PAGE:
Christmas in Italy

Christmas season in Italy generally begins on December 24th and ends around January 6th, or the date of Christmas Eve until Epiphany.  However, there are events that are part of Christmas in Italy, but held prior to Christmas Eve, such as The Feast Day of the Immaculate Conception, which is on December 8th

 

Although the tradition of gift giving in Italy is generally done during Epiphany on January 6th, the giving of gifts by Babbo Natale has grown more common over time.  The tradition of giving gifts on January 6th follows the timing of the Twelfth Day of Christmas, which is attributed to when the Three Wise Men arrived in Bethlehem and presented their gifts to Baby Jesus.  Although Babbo Natale leaves gifts for Christmas morning, La Befana comes during the night and leaves gifts in stockings for Italian children on Epiphany.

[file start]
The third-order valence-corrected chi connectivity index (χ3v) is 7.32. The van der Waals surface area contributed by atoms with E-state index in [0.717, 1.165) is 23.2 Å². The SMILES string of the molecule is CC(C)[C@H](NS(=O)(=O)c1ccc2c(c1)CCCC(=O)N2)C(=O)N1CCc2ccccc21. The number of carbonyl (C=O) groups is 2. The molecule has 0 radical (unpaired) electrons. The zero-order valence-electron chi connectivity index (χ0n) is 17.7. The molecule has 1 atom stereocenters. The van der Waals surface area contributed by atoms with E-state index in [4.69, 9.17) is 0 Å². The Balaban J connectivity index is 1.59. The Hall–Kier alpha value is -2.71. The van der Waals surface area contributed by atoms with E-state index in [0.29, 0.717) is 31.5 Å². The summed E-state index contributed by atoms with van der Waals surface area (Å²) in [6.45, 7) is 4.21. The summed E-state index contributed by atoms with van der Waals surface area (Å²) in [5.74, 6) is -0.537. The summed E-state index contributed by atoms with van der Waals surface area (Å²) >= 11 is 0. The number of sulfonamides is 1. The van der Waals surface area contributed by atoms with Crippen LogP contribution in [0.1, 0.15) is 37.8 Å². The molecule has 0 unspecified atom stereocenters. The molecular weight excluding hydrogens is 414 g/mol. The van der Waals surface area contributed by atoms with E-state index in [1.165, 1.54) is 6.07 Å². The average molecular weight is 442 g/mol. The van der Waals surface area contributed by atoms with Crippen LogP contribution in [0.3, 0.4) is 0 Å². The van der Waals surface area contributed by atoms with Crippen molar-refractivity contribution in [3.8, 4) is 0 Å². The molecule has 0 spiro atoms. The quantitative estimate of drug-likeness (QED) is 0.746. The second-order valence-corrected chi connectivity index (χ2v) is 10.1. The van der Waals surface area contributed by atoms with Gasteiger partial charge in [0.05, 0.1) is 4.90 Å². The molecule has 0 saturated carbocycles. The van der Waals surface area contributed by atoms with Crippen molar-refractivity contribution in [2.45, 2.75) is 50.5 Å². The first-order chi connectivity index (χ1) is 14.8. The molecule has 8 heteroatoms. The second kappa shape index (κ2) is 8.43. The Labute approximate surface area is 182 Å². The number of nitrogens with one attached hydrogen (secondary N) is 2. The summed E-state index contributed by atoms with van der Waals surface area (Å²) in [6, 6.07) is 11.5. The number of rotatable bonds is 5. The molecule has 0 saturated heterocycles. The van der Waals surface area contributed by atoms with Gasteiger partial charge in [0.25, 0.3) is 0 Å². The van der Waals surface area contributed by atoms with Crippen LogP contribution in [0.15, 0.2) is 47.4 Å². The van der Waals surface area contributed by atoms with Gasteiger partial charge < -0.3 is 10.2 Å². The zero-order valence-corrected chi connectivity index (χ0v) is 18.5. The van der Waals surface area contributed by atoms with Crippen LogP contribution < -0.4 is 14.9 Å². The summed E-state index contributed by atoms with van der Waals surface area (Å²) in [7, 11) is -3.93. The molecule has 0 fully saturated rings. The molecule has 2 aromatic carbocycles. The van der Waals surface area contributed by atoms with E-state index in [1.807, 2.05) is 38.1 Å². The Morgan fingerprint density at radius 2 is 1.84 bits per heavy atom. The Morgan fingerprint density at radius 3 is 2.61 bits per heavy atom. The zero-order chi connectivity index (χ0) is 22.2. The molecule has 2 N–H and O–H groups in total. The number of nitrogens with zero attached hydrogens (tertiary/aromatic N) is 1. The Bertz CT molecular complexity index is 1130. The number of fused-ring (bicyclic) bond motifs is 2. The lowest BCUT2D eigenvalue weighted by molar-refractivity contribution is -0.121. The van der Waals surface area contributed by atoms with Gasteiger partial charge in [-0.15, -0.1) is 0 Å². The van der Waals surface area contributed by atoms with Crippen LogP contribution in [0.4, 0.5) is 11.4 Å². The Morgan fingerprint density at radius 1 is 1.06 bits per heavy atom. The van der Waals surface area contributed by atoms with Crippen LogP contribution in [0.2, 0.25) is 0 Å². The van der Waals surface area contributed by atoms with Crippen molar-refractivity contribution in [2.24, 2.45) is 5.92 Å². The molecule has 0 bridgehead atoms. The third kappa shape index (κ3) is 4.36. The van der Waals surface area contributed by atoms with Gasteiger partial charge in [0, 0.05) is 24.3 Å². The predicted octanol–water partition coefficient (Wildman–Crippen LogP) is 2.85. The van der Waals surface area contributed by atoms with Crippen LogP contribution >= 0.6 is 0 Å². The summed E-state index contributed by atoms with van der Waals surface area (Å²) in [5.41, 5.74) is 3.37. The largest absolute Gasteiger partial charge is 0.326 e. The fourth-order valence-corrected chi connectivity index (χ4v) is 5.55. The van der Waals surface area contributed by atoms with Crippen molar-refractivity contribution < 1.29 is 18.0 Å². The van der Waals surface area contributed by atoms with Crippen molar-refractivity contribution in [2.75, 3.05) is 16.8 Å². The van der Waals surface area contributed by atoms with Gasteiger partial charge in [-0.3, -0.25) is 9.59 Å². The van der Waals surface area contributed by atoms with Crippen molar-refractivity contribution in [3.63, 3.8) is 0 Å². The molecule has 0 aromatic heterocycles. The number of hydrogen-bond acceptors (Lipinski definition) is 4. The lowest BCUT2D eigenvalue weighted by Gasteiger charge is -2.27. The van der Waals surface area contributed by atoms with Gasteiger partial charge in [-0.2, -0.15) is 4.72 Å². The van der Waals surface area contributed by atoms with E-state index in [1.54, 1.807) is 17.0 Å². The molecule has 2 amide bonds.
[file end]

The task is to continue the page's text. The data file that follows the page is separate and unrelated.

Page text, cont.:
Decorations and Christmas trees are also becoming more commonly seen during Christmas in Italy.  Although these decorations have become more popular, still the most common and traditional decoration is the presepe, or Nativity scene.  Commonly they are seen in front of churches and in public squares.

 


 

Foods are a significant portion of Christmas celebrations in Italy.  Often a meatless dinner is eaten on Christmas Eve with family members prior to attending Midnight Mass and in Southern Italy it is common for a dinner of seven fish to be served.  On Christmas Day families have a dinner with meat included in the course servings.

 

Although Christmas is celebrated all over the country, there are a few particular cities and festivals that have well known celebratory traditions.  Naples, Rome, Saint Peterâ??s Square, Torino, and Monte Ingino, and a host of other cities and locations are renowned for their Christmas celebrations.

 

Christmas in Italy is steeped in tradition, especially since it is the home of the Catholic Church and Christianity has been at the core of Italian culture for centuries.  Although there are new traditions emerging, the old traditions are still strong and celebrations can be observed everywhere in Italy, whether the celebration is in a small town or a large city such as Rome.